Legacy inter-VLAN routing requires routers to have multiple physical interfaces. The router accomplishes the routing by having each of its physical interfaces connected to a unique VLAN. Each interface is also configured with an IP address for the subnet associated with the particular VLAN to which it is connected. By configuring the IP addresses on the physical interfaces, network devices connected to each of the VLANs can communicate with the router using the physical interface connected to the same VLAN. In this configuration, network devices can use the router as a gateway to access the devices connected to the other VLANs.
The routing process requires the source device to determine if the destination device is local or remote to the local subnet. The source device accomplishes this by comparing the source and destination IP addresses against the subnet mask. When the destination IP address has been determined to be on a remote network, the source device must identify where it needs to forward the packet to reach the destination device. The source device examines the local routing table to determine where it needs to send the data. Devices use their default gateway as the Layer 2 destination for all traffic that must leave the local subnet. The default gateway is the route that the device uses when it has no other explicitly defined route to the destination network. The IP address of the router interface on the local subnet acts as the default gateway for the sending device.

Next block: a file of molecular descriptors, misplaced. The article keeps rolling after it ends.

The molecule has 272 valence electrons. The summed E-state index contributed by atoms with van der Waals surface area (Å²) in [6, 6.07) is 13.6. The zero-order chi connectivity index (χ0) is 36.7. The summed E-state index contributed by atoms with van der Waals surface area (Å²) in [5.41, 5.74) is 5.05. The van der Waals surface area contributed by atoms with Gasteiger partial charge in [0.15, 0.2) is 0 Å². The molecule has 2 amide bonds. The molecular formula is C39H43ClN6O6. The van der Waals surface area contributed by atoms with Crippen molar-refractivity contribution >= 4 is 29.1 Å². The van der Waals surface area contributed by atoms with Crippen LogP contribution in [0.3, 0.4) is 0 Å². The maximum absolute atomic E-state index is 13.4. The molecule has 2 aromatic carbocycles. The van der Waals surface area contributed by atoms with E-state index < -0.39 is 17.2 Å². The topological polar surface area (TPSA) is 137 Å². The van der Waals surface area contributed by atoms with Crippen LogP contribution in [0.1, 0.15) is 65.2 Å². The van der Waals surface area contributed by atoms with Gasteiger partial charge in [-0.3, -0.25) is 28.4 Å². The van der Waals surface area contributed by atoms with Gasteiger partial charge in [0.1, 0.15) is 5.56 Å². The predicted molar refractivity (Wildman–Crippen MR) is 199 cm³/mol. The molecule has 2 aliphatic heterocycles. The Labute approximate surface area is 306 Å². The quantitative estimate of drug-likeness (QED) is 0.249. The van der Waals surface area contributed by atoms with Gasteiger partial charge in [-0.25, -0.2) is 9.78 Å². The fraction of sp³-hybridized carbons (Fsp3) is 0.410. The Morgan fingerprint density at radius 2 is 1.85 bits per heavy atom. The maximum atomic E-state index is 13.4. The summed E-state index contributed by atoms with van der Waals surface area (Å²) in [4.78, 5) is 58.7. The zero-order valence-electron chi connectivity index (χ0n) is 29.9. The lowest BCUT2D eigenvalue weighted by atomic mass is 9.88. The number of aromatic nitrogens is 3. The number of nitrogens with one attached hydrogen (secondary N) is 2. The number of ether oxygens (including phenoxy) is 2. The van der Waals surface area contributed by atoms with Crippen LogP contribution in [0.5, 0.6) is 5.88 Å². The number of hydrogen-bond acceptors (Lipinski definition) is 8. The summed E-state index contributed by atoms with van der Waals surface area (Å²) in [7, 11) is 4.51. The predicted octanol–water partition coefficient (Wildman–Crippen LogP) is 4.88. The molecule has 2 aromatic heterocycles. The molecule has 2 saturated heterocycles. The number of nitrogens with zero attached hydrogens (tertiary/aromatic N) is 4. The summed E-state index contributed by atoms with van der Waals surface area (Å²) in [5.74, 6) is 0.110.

When the source device has determined that the packet must travel through the local router interface on the connected VLAN, the source device sends out an ARP request to determine the MAC address of the local router interface. When the router sends its ARP reply back to the source device, the source device can use the MAC address to finish framing the packet before it sends it out on the network as unicast traffic.
Because the Ethernet frame has the destination MAC address of the router interface, the switch knows exactly which switch port to forward the unicast traffic out of to reach the router interface for that VLAN. When the frame arrives at the router, the router removes the source and destination MAC address information to examine the destination IP address of the packet. The router compares the destination address to entries in its routing table to determine where it needs to forward the data to reach its final destination. If the router determines that the destination network is a locally connected network, as is the case with inter-VLAN routing, the router sends an ARP request out the interface physically connected to the destination VLAN. The destination device responds back to the router with its MAC address, which the router then uses to frame the packet. The router then sends the unicast traffic to the switch, which forwards it out the port where the destination device is connected.
Click the Play button in the figure to view how legacy inter-VLAN routing is accomplished.
Even though there are many steps in the process of inter-VLAN routing, when two devices on different VLANs communicate through a router, the entire process happens in a fraction of a second.